New research released Tuesday (Nov. 22) from Destination Canada may indicate the full recovery of Canada’s travel economy by as early as 2024, led by the continued strength of the domestic market and the quickly rebounding U.S. market.
But in a release issued today, the Tourism Industry Association of Canada (TIAC) said its “ambitious goals of a full recovery” will take considerable work to achieve.
Speaking Tuesday at the organization’s annual Tourism Congress, a two-day event taking place this year at The Westin Ottawa, TIAC’s Vice-President, Policy and Government Affairs Marc Seguin emphasized to an audience of over 400 delegates that the sector was still a very long way from a full recovery.
In its recent submission to the Minister of Tourism and Associate Minister of Finance, Randy Boissonnault, TIAC set sector goals to be achieved by 2030; which include total tourism spending in Canada at $134 billion, a total tourism labour workforce of 2.5 million workers, and 30 million total annual international overnight visitors, among other key goals.
“We know that there are four key areas where a host of policy actions are needed,” he said, during his Leadership Report that kicked off the Congress’ first day. “TIAC and the member-businesses and organizations we represent are confident our proposed goals are achievable by 2030 if adequate financial resources are earmarked in support of the new (federal tourism growth) strategy…but to get us there, a number of other things need to happen.”
Specifically, Seguin emphasized that the government of Canada should focus redevelopment of the strategy to include policy changes in four key areas:
- Attracting and retaining a sustainable tourism workforce,
- Improving access for visitors to and within Canada,
- Developing and promoting tourism assets, and
- Building a regenerative and inclusive tourism industry.
These “pillars of action” undergird the TIAC’s submission to the government to guide its redeveloped strategy.
In drafting it, Seguin said TIAC consulted extensively with its members, other industry leaders and organizations across Canada.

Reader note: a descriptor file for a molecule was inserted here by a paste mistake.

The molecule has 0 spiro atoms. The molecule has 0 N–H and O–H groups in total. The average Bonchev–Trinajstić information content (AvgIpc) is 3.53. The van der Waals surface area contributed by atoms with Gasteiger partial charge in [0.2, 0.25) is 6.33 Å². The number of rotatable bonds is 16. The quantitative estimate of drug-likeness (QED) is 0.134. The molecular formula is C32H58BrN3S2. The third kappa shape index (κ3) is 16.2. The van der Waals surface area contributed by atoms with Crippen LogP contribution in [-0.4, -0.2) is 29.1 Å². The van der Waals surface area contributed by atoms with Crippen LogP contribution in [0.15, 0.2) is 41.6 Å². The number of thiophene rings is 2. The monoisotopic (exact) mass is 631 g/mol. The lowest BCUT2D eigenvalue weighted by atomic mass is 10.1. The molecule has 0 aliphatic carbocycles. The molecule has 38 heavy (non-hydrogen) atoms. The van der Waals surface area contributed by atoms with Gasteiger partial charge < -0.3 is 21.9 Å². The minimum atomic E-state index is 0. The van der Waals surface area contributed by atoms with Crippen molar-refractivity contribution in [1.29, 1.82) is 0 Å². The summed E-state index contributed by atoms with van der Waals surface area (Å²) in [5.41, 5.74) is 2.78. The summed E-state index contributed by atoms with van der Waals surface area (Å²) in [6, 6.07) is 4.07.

“Our submission is a well-thought-out plan for how best to help us get to our sector goals by 2030,” he added.
Among other bold ideas proposed to recover the sector, Seguin recommended the creation of a Tourism Policy Council of Ministers, led by the Minister of Tourism himself.
“The strategy’s success rests in all tourism partners rowing in the same direction and never losing sight of our destination,” said Seguin. “But all of the 24 federal departments and agencies now playing a role in tourism must place (these) tourism goals as a top priority. We all need to embrace and reimagine Canada's tourism industry.”
Congress continues tomorrow (Nov. 23) with educational sessions from industry leaders, as well as a “fireside chat” between Seguin and Minister Boissonnault.
"The future looks very promising"
Destination Canada's Fall Tourism Outlook forecasts that despite ongoing challenges, the recovery trajectory for Canada's tourism sector is strengthening.
Leisure travel is now expected to recover to 2019 levels by 2024, considered a remarkable feat, one year earlier than previously forecasted in Spring 2022.
Domestic tourism will continue to lead the sector's recovery, says Destination Canada's research, which says domestic travel market spending is expected to reach 92 per cent of 2019 levels by the end of 2022 and fully recover in 2023.
The recovery of the U.S. market is poised to accelerate in 2023, with spending reaching 91 per cent of 2019 levels as lifted border restrictions and a strong US dollar encourage recovery.
In 2024, spending by U.S. travellers in Canada is expected to reach 112 per cent of 2019 levels. Visits from the U.S. are also projected to reach 82 per cent of 2019 levels in 2023 and fully recover in 2024.
International overnight arrivals reached 61 per cent of 2019 levels over the summer months of 2022. Tourist expenditures and international arrivals are also set to return to a long-term growth trend by 2026.
"This accelerated forecast is the recovery signal we have all been working to achieve. Restarting our industry has been hard on everyone and we still have a long way to go. Over the summer months of 2022, overnight international arrivals reached only 61 per cent of 2019 levels. But the future looks very promising, if we are able to fully capitalize on it," said Marsha Walden, president and CEO of Destination Canada.
"Globally, pent-up demand for travel remains very strong, but we know travellers have many, many choices for places to go. We must ensure Canada becomes a more competitive destination, while also rethinking our approach to tourism to maximize the socio-cultural, economic and environmental benefits the industry can bring to all of Canada."
You can download the Fall Tourism Outlook report here.